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The ancient Greek Gods and Goddess contain a wealth of stories and legends, wrapped in Myths which typically provide a story with a morale code designed to influence the reader into behaviour as fitting Greek culture of the era.
In this article, we look at Corybantes and the myths and legends surrounding Corybantes, Corybantes relationship to and with other Greek Gods and Goddess and key events and stories which relate to ancient astrology and the changing seasons.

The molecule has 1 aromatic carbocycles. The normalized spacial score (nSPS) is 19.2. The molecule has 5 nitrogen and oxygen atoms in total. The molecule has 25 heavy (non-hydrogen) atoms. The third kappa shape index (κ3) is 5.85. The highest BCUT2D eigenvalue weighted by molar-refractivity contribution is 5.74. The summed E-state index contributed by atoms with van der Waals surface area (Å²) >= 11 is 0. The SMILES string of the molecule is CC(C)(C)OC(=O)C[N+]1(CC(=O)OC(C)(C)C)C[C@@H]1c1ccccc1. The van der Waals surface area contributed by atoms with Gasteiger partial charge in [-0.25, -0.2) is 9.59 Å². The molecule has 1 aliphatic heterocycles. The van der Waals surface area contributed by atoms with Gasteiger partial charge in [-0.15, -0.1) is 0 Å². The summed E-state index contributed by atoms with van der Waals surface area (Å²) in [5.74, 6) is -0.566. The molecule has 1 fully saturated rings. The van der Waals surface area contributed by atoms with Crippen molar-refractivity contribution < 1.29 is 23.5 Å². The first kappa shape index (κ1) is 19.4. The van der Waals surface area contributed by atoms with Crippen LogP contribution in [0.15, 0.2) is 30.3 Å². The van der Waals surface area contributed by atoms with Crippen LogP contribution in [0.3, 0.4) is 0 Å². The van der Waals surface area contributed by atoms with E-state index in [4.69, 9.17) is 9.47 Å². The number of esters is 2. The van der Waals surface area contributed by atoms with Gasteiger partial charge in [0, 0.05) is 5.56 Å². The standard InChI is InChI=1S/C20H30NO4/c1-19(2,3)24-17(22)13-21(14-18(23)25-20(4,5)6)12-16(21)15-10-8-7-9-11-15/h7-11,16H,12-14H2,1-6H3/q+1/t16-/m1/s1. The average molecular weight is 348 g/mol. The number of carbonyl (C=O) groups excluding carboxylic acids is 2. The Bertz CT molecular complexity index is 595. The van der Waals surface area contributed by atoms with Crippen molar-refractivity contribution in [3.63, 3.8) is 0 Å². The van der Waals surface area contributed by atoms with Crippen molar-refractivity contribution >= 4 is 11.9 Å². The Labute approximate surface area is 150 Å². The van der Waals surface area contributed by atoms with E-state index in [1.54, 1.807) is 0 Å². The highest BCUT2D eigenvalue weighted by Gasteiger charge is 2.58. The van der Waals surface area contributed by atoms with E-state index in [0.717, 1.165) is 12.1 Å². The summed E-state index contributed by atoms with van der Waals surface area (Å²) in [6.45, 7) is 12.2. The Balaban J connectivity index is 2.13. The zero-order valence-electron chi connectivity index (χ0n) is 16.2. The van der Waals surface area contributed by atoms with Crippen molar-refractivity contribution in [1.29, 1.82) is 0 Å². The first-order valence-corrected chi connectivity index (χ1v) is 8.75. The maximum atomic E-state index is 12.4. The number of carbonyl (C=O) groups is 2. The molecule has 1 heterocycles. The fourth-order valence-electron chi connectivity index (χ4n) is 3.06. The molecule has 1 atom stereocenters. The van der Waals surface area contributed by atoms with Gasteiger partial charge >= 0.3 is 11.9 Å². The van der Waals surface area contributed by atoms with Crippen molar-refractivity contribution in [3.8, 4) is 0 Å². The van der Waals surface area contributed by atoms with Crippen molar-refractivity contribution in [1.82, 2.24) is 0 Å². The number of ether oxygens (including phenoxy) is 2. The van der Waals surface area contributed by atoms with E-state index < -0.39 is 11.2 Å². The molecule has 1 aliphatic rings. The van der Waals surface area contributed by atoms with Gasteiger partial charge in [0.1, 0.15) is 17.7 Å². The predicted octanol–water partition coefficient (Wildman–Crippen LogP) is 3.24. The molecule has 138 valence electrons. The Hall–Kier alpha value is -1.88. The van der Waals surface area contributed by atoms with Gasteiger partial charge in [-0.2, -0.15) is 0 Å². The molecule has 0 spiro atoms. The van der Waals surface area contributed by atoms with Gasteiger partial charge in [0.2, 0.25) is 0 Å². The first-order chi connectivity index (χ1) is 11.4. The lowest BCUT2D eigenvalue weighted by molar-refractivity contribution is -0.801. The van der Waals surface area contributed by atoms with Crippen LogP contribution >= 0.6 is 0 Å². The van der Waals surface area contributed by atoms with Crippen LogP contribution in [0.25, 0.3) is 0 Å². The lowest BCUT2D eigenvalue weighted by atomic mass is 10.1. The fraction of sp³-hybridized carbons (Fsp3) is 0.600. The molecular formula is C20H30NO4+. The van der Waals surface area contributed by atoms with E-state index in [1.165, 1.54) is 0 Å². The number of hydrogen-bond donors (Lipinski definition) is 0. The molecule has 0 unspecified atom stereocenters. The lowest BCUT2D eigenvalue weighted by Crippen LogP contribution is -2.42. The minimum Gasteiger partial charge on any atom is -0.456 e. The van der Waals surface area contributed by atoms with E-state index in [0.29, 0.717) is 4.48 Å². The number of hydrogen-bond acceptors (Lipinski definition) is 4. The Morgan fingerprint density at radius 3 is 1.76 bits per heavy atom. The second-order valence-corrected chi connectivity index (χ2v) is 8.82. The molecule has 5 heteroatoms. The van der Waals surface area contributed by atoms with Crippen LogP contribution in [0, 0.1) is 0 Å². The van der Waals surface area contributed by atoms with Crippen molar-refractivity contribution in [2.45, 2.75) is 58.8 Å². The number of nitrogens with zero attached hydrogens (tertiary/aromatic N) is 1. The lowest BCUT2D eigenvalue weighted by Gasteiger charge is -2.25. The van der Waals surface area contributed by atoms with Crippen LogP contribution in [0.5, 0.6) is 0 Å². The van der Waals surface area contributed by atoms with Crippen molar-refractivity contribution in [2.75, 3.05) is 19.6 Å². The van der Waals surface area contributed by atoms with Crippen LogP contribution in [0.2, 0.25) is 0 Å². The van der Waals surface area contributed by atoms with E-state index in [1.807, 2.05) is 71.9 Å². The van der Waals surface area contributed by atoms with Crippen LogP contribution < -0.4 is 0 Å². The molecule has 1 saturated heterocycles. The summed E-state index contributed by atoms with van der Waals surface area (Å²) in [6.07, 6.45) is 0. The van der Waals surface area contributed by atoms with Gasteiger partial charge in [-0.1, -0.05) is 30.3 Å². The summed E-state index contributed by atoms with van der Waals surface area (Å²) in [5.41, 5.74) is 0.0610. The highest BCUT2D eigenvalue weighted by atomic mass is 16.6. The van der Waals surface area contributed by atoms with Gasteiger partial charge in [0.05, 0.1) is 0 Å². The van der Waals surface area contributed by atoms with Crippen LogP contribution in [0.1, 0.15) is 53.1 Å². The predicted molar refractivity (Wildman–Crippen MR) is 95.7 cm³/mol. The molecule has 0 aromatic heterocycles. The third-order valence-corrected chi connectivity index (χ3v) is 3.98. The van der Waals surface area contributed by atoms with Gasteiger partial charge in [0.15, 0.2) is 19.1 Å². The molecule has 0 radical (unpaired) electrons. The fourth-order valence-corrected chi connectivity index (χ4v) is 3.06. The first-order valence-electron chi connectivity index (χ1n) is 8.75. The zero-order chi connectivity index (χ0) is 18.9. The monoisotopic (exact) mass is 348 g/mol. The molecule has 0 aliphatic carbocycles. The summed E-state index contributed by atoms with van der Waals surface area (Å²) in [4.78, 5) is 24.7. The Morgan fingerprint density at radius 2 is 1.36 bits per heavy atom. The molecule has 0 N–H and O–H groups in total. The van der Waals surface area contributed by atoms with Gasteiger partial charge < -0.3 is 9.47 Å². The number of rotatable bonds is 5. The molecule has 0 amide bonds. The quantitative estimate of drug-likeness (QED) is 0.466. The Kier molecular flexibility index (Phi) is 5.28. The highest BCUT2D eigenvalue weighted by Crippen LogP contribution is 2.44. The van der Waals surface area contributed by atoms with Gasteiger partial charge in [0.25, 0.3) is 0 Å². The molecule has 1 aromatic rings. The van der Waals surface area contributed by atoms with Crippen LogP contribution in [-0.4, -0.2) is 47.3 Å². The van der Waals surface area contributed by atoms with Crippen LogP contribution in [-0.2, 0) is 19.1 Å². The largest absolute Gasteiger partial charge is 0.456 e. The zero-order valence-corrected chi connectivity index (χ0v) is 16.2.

They are reported to be the sons of Socus and Combe, and are named as, Acmon [pestle, or anvil], Idaeus [son of MT Ida], Melisseus [honey man], Ocythous, Damnameneus [compeller, or hammer], Mimas [mimicry], Prymneus [son of the dance?] they are not in reality the sons of anyone as such, neither mortal or immortal, the names, come titles refer to ritual dancing these followers known collectively as Corybantes performed, with beating drums (Damnameneus), clashing, shields, swords (Acmon), mimicking animals, birds? (mimas) and so on. Apollodorus makes Thalia and Apollo the parents, this is not understood in the right context, Thalia was one of the nine Muses, there mother Mnemosye, who presided over a pool in hades which was next to the river Lethe, basically those who drank from the Lethe forgot everything, but those who drank from Mnemosyne' pool, were able to recall, thus memorise things, now her daughter Thalia presided over poetry and comedy, thus also acting, to which a keen memory was needed. Indeed, it would seem that at least so of the dances the Corybantes performed were very ritualised, the drums beating rhythmic time, Thalia was often portrayed with a comic mask, a bugle, a trumpet, an ivy crown, even a shepherd's staff and so on, all things connected acting in ancient times. Apollo was renowned for his musical ability, he was the director of the Muses choir and patron of poetry and music; Thalia and Apollo were not so much parents but guardian patrons of the Corybantes. There is much confusion between the Corybantes, and the Curetes (kuretes) of Rhea, the Dactyls of Anchiale, and the Cabeiroi (Kabeiroi) and even the followers of Dionysus, however there is a great difference between highly stylised ritual performances, and drunken deboucherous lerchery. Each must be considered separately.